June typically offers reliable inshore kingfish action. These fish can often be found near the line of demarcation at ship channel jetties and gulf passes. Nearshore currents and tidal forces align kingfish and their prey along current seams and tide lines. Current seams are the defined lines of flow near deeper channel edges or other major changes of depth. To locate seams, look for notable changes of color and clarity and also lines of floating sargassum, man-o-wars and schools of bait.
Swift currents overwhelm smaller finfishes, pushing and pulling them along the seams where they commonly school. Congregations of bait make easy prey for slash-and-dash feeders. Mackerel knife through forage at high speed, snapping at all in the path. They often slice prey in half only consuming part, leftover pieces sink quickly, consumed by school mates or other opportunistic feeders.
To key in on peak feeding periods look for days with good current flow. The new and full moon phases always produce the strongest and longest duration of tides. Choose a couple of days prior, the day of and soon after each phase for prime times.
When favorable weather conditions occur in conjunction with strong water flow the odds of scoring increase. I typically watch the weather forecasts and look for a string of days with light wind. I prefer incoming tide that peaks in velocity around mid-morning. Fresh green gulf water is normally clearer on a flood tide where the kings feed in the strong current. Many ship channels will have a shoal between the main center channel and the bordering rocks. These shoals have high spots that impede the current flow and cause upwellings. Hapless bait is pushed to the surface and kings can be seen skyrocketing through them.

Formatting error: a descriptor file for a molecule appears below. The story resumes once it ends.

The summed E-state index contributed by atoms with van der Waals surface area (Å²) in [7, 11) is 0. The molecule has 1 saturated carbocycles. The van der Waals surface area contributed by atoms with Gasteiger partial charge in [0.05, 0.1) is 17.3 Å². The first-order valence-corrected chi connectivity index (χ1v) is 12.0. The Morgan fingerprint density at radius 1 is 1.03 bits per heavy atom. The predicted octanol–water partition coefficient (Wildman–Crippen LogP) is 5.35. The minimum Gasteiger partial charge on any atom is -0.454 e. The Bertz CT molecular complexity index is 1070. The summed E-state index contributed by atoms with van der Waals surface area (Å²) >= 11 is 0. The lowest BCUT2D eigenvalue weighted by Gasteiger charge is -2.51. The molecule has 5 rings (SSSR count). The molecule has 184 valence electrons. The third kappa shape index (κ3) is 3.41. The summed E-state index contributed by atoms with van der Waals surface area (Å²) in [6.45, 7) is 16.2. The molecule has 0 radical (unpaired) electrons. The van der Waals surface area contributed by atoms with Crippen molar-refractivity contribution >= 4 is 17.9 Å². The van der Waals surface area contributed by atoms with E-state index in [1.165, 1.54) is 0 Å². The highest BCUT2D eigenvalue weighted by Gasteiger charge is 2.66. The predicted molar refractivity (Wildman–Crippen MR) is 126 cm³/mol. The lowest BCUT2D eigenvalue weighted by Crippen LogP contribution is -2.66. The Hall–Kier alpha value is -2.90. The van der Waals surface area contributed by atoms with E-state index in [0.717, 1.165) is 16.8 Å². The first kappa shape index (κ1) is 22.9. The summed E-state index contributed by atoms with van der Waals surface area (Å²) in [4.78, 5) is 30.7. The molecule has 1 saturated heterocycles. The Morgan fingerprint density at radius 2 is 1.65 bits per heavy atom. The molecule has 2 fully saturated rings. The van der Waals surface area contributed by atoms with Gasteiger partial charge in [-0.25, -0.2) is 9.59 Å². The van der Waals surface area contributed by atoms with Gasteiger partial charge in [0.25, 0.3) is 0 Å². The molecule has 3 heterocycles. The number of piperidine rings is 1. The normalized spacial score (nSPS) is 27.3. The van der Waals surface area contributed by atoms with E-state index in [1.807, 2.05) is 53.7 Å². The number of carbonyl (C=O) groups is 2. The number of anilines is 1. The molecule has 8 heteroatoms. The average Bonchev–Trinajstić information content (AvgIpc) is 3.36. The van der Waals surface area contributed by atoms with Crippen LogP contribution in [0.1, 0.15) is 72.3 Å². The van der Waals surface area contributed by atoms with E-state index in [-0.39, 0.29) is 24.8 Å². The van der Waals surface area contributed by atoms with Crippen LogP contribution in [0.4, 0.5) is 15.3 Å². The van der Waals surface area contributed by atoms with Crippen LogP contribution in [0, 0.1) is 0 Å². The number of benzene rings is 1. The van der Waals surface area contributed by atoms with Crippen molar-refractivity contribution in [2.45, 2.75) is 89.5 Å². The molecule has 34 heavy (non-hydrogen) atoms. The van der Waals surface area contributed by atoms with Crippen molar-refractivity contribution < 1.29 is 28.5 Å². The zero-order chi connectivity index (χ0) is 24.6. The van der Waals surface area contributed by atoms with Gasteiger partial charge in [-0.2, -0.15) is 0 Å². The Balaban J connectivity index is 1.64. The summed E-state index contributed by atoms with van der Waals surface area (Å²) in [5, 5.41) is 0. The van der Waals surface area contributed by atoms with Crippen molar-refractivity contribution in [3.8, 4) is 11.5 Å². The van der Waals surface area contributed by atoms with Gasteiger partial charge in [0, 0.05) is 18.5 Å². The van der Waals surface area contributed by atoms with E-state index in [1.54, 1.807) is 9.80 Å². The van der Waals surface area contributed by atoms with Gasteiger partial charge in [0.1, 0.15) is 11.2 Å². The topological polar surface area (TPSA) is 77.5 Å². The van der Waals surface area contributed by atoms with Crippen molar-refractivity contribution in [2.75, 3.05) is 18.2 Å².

Topwaters catch lots of surface feeding kings and I like the 5" Heddon Chug'n Spook rigged on a 10 inch trace of 58 pound wire. Imitate a spooked ribbon fish skipping across the water with trout-class tackle by ripping it about five feet and then resting it five seconds. Most strikes come on the pause but can happen any time, use caution as the lure nears the boat.
Many times I move toward the bay as the current increases following the feeding fish. With favorable weather, kings will often swim into the bay on the stronger incoming flows.
Sensing the slackening of flow after the peak, kings will turn back toward the gulf. Being out of full feeding mode, they now seek the easiest route. The tide is still coming in, but on the channel edges there will be backflow eddies, kings like to snack on the edges of these eddies while riding the current.
You can catch fish on an outgoing tide, but the schools tend to scatter as they move back into the gulf. One benefit from the ebbing tide is that the seam has a very defined color line to follow. This color line forms excellent structure to be used as camouflage for bait as they are swept from the bay. Instead of fishing in the heavy current with turbid water, move to the calmer clearer areas.
Along the seam look for sharp turns or bends in the flow, these areas could be upwellings similar to those found inside the jetties. If slow trolling natural bait I like to shift into neutral to drift or bump troll slowly to keep the lures away from the propeller. This is a good time to blind cast some lures, if fish are nearby either method will prove it. If you have a strike or hookup, turn back around and make another pass.